A possible idea?

The Telegraph

There are calls in the UK for the Bank of England to drop interest rates to 0%…will there be calls in New Zealand for the same type of action in a bid to kick start the economy…or is this just madness?

Economists and business leaders have urged the Bank of England to slash interest rates to nearly 0 per cent in a bid to kick-start Britain’s stalled recovery.

The British Chambers of Commerce and the Ernst & Young Item Club, the only forecasters to use the Treasury’s economic model, have both urged the Bank of England to take bold action to boost growth at Wednesday’s meeting of the Monetary Policy Committee [MPC].

The economy has shrunk for three successive quarters according to figures published by the Office for National Statistics last week, which said the UK’s GDP fell by 0.7 per cent between April and June.

Andrew Goodwin, senior economic advisor to Item, said: “We do think there should be a rate cut. The Bank could go down to the rates in the US – 0.0 to 0.25 per cent. It is not the only answer, but it would help.”

Since March 2009 the Bank base rate has remained at 0.5 per cent – the lowest level in the Bank’s 300 year history.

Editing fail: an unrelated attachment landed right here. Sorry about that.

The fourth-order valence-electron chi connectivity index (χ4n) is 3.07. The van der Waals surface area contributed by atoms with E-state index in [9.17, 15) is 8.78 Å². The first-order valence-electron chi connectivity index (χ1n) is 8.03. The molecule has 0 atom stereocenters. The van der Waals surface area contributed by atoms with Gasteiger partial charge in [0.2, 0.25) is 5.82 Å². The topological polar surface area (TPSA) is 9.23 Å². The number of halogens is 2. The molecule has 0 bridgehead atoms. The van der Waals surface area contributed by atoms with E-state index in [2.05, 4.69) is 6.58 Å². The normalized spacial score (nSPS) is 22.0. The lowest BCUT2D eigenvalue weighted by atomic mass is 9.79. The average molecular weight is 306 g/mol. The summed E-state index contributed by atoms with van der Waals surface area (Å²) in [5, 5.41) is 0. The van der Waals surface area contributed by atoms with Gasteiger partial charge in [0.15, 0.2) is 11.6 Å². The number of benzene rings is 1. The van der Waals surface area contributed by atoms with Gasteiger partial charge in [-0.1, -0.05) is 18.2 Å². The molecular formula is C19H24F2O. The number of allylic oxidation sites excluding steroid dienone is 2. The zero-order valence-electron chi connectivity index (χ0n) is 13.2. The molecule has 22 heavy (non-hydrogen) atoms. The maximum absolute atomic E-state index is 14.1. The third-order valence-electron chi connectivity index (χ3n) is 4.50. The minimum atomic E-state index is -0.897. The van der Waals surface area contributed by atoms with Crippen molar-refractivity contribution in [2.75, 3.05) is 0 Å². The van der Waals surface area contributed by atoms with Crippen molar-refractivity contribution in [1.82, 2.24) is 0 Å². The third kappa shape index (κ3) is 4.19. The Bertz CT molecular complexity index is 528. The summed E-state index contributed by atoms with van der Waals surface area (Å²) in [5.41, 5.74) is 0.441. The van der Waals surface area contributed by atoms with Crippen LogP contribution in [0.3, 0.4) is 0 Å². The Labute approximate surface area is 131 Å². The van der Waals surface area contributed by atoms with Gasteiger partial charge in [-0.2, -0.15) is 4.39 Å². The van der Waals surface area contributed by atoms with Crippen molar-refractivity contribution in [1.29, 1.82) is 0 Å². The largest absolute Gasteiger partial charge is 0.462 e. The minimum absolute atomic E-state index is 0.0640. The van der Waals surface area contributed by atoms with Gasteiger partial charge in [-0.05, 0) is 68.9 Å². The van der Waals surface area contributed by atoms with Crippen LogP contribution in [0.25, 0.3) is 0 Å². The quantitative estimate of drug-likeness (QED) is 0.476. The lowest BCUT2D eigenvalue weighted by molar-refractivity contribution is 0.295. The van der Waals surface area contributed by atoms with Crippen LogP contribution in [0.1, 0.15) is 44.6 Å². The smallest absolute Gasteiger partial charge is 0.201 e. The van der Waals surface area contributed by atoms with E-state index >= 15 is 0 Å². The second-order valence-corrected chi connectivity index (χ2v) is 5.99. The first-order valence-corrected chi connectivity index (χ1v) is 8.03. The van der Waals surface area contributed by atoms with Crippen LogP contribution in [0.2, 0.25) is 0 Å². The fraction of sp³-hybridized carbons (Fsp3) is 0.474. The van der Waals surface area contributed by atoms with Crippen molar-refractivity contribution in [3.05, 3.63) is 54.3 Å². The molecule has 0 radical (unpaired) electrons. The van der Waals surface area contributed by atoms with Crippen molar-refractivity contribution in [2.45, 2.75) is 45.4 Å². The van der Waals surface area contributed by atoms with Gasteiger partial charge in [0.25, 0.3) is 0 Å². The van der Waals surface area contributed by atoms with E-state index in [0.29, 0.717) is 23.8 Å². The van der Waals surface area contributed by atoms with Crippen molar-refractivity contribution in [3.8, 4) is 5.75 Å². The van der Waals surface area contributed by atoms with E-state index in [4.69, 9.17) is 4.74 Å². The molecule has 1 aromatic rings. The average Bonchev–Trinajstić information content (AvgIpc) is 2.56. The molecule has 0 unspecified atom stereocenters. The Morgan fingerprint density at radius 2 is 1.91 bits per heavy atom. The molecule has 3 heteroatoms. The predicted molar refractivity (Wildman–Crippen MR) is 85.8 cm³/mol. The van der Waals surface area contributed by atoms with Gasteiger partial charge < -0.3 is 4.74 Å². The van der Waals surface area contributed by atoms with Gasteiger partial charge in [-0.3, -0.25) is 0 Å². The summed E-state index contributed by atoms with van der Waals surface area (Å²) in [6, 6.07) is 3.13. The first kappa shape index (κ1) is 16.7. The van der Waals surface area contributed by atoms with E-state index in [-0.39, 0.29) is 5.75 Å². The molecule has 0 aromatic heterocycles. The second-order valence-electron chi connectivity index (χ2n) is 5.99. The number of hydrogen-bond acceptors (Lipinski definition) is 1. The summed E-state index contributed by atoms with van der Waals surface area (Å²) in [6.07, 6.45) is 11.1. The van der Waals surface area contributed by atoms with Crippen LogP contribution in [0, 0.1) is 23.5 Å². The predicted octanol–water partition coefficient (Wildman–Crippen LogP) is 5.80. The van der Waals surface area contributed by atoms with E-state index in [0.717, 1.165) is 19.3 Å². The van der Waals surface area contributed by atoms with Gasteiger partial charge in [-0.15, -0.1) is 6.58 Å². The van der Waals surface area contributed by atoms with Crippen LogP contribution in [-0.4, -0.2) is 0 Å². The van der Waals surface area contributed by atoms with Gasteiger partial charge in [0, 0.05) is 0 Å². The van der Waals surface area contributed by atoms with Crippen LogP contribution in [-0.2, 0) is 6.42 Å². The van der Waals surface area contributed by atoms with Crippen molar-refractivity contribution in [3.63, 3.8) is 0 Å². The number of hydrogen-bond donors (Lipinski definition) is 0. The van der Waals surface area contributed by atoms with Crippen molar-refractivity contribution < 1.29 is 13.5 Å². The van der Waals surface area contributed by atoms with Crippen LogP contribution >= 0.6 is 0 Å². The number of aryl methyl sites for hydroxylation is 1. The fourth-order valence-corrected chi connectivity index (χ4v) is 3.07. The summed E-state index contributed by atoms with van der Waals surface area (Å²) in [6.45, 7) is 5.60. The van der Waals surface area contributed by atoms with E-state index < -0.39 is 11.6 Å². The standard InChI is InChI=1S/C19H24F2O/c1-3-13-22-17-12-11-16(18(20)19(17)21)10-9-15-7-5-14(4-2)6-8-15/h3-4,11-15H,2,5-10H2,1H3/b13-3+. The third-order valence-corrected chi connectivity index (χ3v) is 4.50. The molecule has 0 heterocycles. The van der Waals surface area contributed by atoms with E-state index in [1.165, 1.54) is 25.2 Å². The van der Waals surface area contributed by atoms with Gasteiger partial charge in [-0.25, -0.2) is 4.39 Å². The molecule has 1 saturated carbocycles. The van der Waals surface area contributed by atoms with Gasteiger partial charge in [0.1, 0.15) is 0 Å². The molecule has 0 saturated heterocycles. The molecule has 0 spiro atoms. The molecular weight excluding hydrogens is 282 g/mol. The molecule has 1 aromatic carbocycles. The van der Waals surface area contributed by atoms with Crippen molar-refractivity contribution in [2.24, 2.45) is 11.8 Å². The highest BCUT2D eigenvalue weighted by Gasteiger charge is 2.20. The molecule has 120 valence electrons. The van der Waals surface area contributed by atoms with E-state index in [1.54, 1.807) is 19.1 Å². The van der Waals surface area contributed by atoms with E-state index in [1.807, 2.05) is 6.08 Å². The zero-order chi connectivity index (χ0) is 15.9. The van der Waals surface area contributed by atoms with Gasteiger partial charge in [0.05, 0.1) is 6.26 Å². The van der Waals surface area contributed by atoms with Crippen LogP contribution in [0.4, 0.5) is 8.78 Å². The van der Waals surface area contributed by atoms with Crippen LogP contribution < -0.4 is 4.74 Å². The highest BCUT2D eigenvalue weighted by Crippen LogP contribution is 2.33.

A further rate cut could reduce mortgage repayments for millions of homeowners and would ease borrowing costs for businesses.

But what about savers?

But another rate reduction would dismay savers, who have seen the annual interest payments on their deposits dwindle to as little as 0.1 per cent during the ongoing financial crisis.

Meanwhile, some economists have suggested that such an “absolute zero” interest rate could freeze up money markets.

David Kern, chief economist at the British Chambers of Commerce, said: “A rate cut now could really help businesses. I do not accept the argument that it would cause problems in the money markets.

“I would like to see that more than another round of Quantitative Easing. Higher QE will only have marginal effects on the real economy, and is not risk-free, as it will limit the fall in inflation.

“Lower inflation is critical to underpinning real incomes and sustaining demand in the UK economy.”

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